As I type this the Pope is in the air flying from Cuba to Washington, D.C. Tomorrow I will be one of the people lucky enough to see him celebrate Mass, I will have a gallery of pictures to post but until then:
The Altar has been set up and the sound checks are starting.
The Basilica is set for Francis to see. 10,000 plus chairs have been labeled and are ready for Mass. Screens have been set up for those waiting in line to get in to the Mass.
News trucks for the over 1,600 credentialed press are pulling into lots around campus. The Pope is coming!
The American Flag, a banner for Pope Francis, and the District of Columbia flag all sit in the shadow of the Basilica.
Some risers being constructed, my guess is for the over 1,000 media passes that have been distributed!
Pope Francis will make his way to the Catholic University of America during his visit to the United States! I will do my best to update as things happen around the preparations for the Papal Mass. Preparations underway at The Basilica of The National Shrine of the Immaculate Conception.
By Matt Patella
I must admit up front that I don’t really want to write this blog. But I feel it is an important story to tell. So here it goes…
If asked what three things would you grab if your house were on fire, some people find answering to be difficult. For me, it is very easy: a coin, a cross, and a box of matches. The coin, a challenge coin from the New York Secret Service Field Office stationed in the World Trade Center; the cross, simple steel cut from the South Tower of the World Trade Center; the box of matches, from the Windows On the World restaurant that sat at the 107th floor of the North Tower.
The challenge coin was given to me by a Secret Service Officer who was stationed in the WTC buildings. He handed me the coin at my father’s wake in January of 2002. I don’t remember what he said when he handed it to me, though I am sure there was some sort of explanation.
But to me that coin represents resilience. It represented a bit of history, a moment that I did share with my father who worked across from the WTC in the World Financial Center. It represents a part of our shared history as Americans and shows that something was there and gives hope that something will return.
The cross was given to me by a NYC Firefighter at my Eagle Scout ceremony. For my Eagle project I built and dedicated a gazebo in my local town center to the victims of the 9/11 attacks in time for the first anniversary. I built a gazebo because it was a place where people could reflect, sit for a moment and have a safe place to remember. It was a big undertaking for a 13 year old to do, but with the help of family, friends, and my Boy Scout Troop, it was accomplished.
So to me that cross is not only a representation of my religion as a Catholic but that from evil – depraved, disgusting evil – Good can and will come. People will rally and cheer and if one person can focus that energy in a positive way and try to turn the ship, then Good will come. And isn’t that what the cross should always teach us as Catholics? That even in the most evil times there is Good.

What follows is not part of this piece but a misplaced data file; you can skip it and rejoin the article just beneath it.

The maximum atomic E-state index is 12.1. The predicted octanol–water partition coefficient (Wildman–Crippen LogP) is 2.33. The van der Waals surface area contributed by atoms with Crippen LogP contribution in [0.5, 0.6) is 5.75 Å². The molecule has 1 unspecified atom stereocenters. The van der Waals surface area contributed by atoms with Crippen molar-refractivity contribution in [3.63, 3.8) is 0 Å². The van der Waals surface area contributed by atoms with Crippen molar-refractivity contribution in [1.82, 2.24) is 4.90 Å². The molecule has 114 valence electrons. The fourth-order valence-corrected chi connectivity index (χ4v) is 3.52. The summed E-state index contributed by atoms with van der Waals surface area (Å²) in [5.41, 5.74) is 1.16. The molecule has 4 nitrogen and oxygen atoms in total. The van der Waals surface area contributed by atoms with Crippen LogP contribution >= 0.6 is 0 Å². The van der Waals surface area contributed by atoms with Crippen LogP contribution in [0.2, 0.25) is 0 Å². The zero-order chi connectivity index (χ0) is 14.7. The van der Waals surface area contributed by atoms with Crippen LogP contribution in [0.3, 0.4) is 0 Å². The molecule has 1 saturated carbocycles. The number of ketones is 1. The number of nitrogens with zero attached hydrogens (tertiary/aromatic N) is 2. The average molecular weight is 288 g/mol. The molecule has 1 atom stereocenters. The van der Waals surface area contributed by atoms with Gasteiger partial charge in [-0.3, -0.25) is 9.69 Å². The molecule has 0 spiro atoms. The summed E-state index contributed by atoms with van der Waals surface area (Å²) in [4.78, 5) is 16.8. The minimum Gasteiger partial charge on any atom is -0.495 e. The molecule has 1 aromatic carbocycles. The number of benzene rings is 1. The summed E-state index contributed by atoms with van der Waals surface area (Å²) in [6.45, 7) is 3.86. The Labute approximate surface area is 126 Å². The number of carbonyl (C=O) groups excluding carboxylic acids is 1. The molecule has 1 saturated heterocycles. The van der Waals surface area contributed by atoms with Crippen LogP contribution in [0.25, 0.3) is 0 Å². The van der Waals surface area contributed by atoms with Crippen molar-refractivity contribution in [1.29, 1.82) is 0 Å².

The box of matches
I actually found the box of matches in my golf bag, or more accurately, the golf bag my father used and then I used. It still sits in my golf bag because to me that is where it belongs. I know that my father enjoyed smoking a cigar on the course from time to time and I like to think that he would use that book of matches to light his cigars. So it is a tradition that I carry on. I have had to refill the box with matches but the striker works.
The match box holds potential. It is old and not much but it holds fire and a bit of joy in the lighting of a cigar. Steel has been reused from the WTC to build ships. The famous flag was taken down from the flag pole and has been used to help victims of other tragedies, I have reused this match box to help me grieve and enjoy a game shared with my father a bit more.
I know this isn’t a traditional reflection on September 11th. I could have spoken to how I felt and how I still grieve. I could have said what others say about forgiveness and it is true we must seek to forgive but I wanted to give those who read a look into the affects not thought of from 9/11. How items, otherwise ordinary transform to mean something. What I have is important to me because of what it represents and how it is reflective of me. So I ask you what do you have that you hold dear, what represents you?
And to remember the different ways people were affected, here is one of my favorite ways New Yorkers responded.
By Matt Patella
Before Jesus started his ministry tradition holds that he was a carpenter, a trade that was passed down to him from Joseph. That means that Jesus had to do all the things that business owners do, set prices, make profit, buy materials, etc…
Why does this matter?
It matters because we hear a lot and will continue to hear a lot about what elements of business are good and which are bad. There are those who are skeptical of profit, believing that it is wrong, and then there are those who think that profit is the only goal of a business. This is what we as Catholics can say for certain: the Church has been writing on business and labor longer than any organization. It has been almost 125 years since the publication of Rerum novarum and since then the Church has been thinking about business in many ways.
So now what?